Saturday Mornings with Women Leaders

Milissa Bedell – United States

Milissa Bedell of Western Digital
(Milissa Bedell, Director, Global Giving & Doing, Photo by Renee Bowen)

Define a great leader – what are some traits you think great leaders possess?

I believe the most important trait of a great leader is authenticity.
When a leader is authentic that leads to consistency. And when a leader is
consistent, that allows trust to build within their organization. With a
culture of trust, teams can thrive.

Great leaders lead, but don’t always expect followers. I believe the
best of leaders embrace diverse ideas and perspectives and recognize the value
of opinions that are different from their own. Ultimately, it is a leader’s
role to make decisions, but great is the leader that can integrate ideas
brought forth by others as he or she forges the best path forward.

Great leaders allow their people to shine. I am certain everyone reading
this has worked in the unfortunate presence of a leader that overshadows the
achievements of his or her team and felt the loss of morale it causes. Great
leaders are secure enough to give credit where credit is due. 

What are some strategies that can help women achieve a more prominent role in their organizations?

There is a sign hanging in my office that says “Better an Oops Than a
What If.” Fear of failure can be tremendously stagnating, so trust yourself to
take smart risks! You are guaranteed to make mistakes along the way, but there
are lessons learned with each one. And, ultimately, your innovative idea or
unique way of looking at a problem will allow you to shine. You just need to be
willing to share it!

Know that a step sideways, or even a step that feels backward, will often lead to more growth than staying the course. Gaining diverse experiences will open doors you likely never imagined.

Define your own success and take responsibility for achieving it. Only
you know what success looks like for you, and it may not be what your boss,
co-workers or even your significant other thinks it is. Identify the milestones
you need to achieve your definition of success, and then move towards it. And,
when you discover roadblocks (because you will!), know that only you can make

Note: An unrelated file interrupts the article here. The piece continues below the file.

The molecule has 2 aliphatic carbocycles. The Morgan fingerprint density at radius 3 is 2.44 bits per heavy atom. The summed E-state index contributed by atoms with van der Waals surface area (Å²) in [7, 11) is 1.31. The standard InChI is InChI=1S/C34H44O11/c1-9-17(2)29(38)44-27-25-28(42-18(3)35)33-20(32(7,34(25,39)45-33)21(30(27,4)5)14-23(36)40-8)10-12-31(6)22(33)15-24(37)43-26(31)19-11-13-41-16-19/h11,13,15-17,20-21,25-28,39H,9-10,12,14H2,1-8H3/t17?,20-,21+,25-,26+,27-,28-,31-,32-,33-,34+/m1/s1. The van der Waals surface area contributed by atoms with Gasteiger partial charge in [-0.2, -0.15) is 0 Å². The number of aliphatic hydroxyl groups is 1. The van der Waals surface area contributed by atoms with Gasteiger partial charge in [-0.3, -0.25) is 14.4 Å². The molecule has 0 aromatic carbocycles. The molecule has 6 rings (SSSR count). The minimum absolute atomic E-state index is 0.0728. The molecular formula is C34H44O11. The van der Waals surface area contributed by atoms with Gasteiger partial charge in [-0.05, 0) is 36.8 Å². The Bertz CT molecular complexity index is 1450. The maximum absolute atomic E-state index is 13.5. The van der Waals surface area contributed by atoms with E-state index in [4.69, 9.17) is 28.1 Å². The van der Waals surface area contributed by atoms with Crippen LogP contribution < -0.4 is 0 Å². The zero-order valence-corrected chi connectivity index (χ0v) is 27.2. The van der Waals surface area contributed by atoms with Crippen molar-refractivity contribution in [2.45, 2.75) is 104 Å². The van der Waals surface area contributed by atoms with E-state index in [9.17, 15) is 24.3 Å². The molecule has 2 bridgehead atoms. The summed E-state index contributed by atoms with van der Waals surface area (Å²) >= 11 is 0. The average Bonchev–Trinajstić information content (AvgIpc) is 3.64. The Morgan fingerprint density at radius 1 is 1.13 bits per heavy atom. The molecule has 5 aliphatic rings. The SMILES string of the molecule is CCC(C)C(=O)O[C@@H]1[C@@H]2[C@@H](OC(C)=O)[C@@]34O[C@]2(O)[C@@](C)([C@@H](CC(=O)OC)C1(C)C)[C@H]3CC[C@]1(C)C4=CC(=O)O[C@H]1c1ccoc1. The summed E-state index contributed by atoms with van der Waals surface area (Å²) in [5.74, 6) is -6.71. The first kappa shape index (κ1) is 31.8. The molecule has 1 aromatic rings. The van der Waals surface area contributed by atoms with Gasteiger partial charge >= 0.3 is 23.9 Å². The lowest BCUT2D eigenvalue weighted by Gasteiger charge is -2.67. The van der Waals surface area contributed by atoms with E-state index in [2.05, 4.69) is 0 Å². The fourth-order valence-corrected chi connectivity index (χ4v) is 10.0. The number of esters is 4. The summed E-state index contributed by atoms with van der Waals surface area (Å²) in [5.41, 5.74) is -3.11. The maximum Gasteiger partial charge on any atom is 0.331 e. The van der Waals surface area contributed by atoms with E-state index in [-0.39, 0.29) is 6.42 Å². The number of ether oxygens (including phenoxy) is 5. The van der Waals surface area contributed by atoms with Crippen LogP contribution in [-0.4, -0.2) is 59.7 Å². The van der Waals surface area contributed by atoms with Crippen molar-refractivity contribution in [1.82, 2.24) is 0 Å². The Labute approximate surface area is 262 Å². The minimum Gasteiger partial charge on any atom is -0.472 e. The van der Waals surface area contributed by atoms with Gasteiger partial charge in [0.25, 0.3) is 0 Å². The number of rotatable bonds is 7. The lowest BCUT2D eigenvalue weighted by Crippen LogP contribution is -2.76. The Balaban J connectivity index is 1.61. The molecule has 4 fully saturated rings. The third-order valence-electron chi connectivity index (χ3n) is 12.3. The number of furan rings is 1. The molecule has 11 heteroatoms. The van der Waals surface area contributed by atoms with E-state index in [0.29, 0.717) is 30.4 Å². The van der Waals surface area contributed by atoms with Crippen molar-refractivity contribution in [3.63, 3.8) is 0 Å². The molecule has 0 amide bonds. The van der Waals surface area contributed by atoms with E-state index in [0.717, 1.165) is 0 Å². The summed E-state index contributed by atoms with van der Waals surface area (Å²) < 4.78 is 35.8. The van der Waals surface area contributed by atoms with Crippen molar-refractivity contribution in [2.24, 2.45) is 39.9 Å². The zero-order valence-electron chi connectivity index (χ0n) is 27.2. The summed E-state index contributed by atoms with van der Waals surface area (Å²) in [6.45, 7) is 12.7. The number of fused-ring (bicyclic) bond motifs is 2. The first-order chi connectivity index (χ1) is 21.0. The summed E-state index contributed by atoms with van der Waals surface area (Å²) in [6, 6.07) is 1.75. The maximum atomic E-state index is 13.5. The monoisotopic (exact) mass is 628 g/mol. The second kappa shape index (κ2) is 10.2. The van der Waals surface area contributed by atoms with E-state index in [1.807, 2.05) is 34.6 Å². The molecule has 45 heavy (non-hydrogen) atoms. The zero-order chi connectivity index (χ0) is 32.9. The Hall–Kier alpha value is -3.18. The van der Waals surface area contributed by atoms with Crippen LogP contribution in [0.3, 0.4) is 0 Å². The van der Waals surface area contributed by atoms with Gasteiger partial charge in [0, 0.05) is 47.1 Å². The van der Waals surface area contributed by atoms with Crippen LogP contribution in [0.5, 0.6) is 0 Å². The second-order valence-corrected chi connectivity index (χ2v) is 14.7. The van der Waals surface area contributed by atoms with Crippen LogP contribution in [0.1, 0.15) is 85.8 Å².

the choices required to remove them.

How did you differentiate yourself to get where you are in your career?

I have been fortunate to have had a lot of very different opportunities
as I’ve built my career. As those opportunities built one upon the next, there
are four things I’ve always strived to be:

  • Passionate. I really enjoy my work, and I am not afraid to let that be noticed. 
  • Open-minded. I love seeking and incorporating different ways of thinking and problem-solving.
  • Self-aware. I work hard to know my strengths and to acknowledge the areas where I should continue to grow.
  • Hardworking. It sounds so simple. But sometimes it’s hard to work when the work is hard.  That’s when I feel most energized.

This isn’t a list of things I’ve done, but rather who I’ve tried to be.
I think that’s an important point. For me, it’s about who you are rather than
what you’ve done that makes people remember you and builds confidence in what
you can achieve.

Where will we find you on a Saturday morning at 10 a.m.?

I wish I had a really cool answer to this question like you’ll find me at the art studio or training for my next marathon. But in my quest for authenticity, the reality is I am probably catching up on laundry, working on a project around my house or getting the grocery shopping done. Some might see these as mundane chores, but in all honesty, I enjoy taking care of my home and family just as much as I enjoy having a career, so spending time doing these things brings a lot of balance to my life.

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